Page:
In fact, it is almost impossible for an asymmetrically distorted functional matrix to shape a subsequent  normal bone growth. There must be an evolutionary advantage, although not always evident, in having anatomical structures around axes of symmetry. It is difficult to grasp the biological advantage of symmetry, even more difficult to ask how far the geometric perfection of this case needs to be pushed for the advantage to  materialize. We do not even know if the left and right structures are represented from a geometric point of view in a situation of absolute potential symmetry, or only relative. The fact is that: the condition of perfect geometric symmetry does not seem to be important in biological terms and therefore does not constitute the norm. This general assumption obviously also applies to the ​​anthropometric and orthodontic field of interest. Each face, however attractive, does not present a level of symmetry perfectly mirrored on the two emilates, but has slight asymmetries. Each dental arch, although harmonious, does not have a level of asymmetry perfectly mirrored on the two emilates, but has slight asymmetries.

Fig. 3 –  The asymmetries of the face, the true image is in the centre

The photo of the “true” female face is the one reproduced in the centre. On the left and right the two composites of the right and left parts of the face duplicated and reflected. If the facial symmetry were perfect, the three images would be the same, which is not the case at all. Although the “true” face is pleasant, it has asymmetries that are hardly perceptible, certainly not pathological, but only geometrically relevant.


Changes that occurred during evolution allow an upright posture that does not cost us enormous muscle energy (although this probably makes us the animal with less physical performance), the weight load is absorbed by the bones with the mediation of articular discs and menisci. The way our body reacts to the force of gravity, or posture, is physiological when the organs responsible for weight load are able to distribute the weight with minimal muscle work and reduced stress on the ligaments. This postural control is neurological and there are several organs intended for this purpose: vestibules, eyeballs, soles of the feet, periodontal receptors, neuromuscular spindles, cut etc.

From a mechanical point of view, our body responds to two needs:

  • solidity to combat gravity and protect the cerebrospinal axis
  • mobility for a life with interrelation and absolute life.

Solidity is the prerogative of three rigid compartments (skull, thorax, pelvis) which have an impressive bone structure and which represent ideal containers to protect our internal organs (brain, lungs, heart, liver, kidneys and genital organs), and have three hanging limbs (jaw, arms, legs). They form the kyphotic curves of the vertebral column (cranial, dorsal, pelvic) and are connected to each other by  two cervical and lumbar lordosis.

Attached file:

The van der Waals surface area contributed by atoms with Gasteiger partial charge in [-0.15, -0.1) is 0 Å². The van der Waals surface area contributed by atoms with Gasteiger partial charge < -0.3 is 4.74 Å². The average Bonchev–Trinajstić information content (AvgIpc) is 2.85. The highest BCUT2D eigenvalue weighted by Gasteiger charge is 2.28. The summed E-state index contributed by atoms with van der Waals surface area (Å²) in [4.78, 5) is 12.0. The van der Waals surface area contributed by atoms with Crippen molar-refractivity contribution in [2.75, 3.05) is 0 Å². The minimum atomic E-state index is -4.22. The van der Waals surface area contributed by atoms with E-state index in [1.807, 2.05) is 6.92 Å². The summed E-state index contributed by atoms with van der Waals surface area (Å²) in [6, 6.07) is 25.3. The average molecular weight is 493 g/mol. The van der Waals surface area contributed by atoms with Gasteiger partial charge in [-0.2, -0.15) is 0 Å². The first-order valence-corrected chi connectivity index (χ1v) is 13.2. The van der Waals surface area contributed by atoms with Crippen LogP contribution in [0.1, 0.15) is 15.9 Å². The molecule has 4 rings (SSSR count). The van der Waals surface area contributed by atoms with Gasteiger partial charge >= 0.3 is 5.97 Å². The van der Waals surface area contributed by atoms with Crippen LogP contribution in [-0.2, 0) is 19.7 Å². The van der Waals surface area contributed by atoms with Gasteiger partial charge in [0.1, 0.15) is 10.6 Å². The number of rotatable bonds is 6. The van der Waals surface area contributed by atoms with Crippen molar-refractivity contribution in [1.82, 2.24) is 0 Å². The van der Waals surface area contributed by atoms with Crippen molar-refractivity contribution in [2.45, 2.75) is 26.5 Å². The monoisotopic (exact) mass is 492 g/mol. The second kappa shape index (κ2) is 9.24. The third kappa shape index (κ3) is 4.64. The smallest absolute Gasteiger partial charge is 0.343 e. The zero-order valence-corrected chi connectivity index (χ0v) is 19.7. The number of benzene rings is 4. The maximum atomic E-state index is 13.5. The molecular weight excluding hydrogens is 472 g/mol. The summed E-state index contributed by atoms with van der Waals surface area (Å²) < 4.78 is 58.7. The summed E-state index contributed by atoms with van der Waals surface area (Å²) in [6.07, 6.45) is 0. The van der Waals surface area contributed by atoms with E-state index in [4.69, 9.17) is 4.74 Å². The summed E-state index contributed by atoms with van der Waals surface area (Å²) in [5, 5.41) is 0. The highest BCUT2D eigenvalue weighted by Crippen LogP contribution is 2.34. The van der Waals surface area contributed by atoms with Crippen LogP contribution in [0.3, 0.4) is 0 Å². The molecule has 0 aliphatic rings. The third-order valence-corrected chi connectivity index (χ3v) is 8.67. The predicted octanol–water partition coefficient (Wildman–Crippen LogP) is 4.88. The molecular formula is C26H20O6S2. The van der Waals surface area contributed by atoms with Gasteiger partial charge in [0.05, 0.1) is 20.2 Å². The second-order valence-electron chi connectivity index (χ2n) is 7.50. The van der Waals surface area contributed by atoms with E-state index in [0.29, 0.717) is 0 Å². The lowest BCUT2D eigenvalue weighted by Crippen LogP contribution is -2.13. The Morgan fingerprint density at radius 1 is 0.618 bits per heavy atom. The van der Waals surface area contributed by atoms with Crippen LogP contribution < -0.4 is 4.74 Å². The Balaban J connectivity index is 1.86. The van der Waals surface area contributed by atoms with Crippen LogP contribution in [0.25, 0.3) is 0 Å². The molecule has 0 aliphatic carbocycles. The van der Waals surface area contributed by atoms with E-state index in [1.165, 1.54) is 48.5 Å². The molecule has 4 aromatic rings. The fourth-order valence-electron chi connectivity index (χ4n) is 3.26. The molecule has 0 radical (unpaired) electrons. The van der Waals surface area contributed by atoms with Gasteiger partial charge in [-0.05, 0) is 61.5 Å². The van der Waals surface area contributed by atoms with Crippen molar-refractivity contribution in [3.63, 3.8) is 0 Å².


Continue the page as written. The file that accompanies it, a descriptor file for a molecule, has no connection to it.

Mobility is the prerogative of these two lordotic curves which connect the three rigid spheres together. Lumbar lordosis is the one that differentiates us from all the other animals: it was crucial for the transition to erect posture. Other primates (chimpanzees, gorillas etc.) lack them.

Kyphosis and lordosis are connected by two systems (muscle and fascial) responsible for static and dynamic:

  1. a direct anterior, median system that connects the skull to the sternum and then to the pubis: its activation brings the skull closer to the pubis, that is, it is responsible for the flexion movement
  2. a direct posterior system that connects the skull to the coccyx: its activation moves the skull away from the pubis, is responsible for the extension movement (Fig 3).

Fig.4 – Representative scheme of the system

The dynamics of the human body also requires two oblique muscular systems that are used to connect in the transversal sense anteriorly and posteriorly, the two direct systems and are named :

  1. Anterior cruciate system
  2. Posterior cruciate system

The task of the cruciate systems is to ensure coordination in the movements.

Fig.5 Representative scheme of the systems

Direct anterior and direct posterior cruciate, anterior and posterior cruciate.

The activation of these two systems allows our body to have a fine regulation of both static and movement, thus allowing us to maintain a correct postural position, that is, with the best possible balance, economy and comfort ratio. The result of the activation of these muscular and fascial systems are a movement with a helical physiognomy: that is, in walking, we load the support on one limb and unload it at the same time from the other, modifying the centre of gravity of the body and therefore allowing a re-adaptation of the various sectors of the body, easily seen at pelvis, shoulder and jaw level as a misalignment (Fig. 6).

Fig. 6 – Posture while walking

Study of physiological posture

For a profile reading, the patient must be positioned with the external malleolus 1 cm behind the plumb line; in this position the physiology of the profile is seen aligned on the plumb line: knee, femur axis, coxo-femoral joint, elbow, shoulder and external acoustic meatus. L3 and C3 should ideally be aligned on the plumb line. The tangent line to the head results physiologically parallel to the Frankfurt plane and the ground plane (Fig. 7).

Fig. 7Anthropometric references with respect to the Frankfurt plane

Observation in latero-lateral posture:

1) head:

  • with external acoustic meatus on the plumb line
  • head moved forward by flexion of the higher cervical
  • head moved forward due to flexion of the lower cervical

2) pelvis: L3 on the plumb line anterior or backward

3) knees: on the plumb line hyper-extended or flexed

4) feet: normal, flat or arched

Fig. 8Reading the antero-posterior posture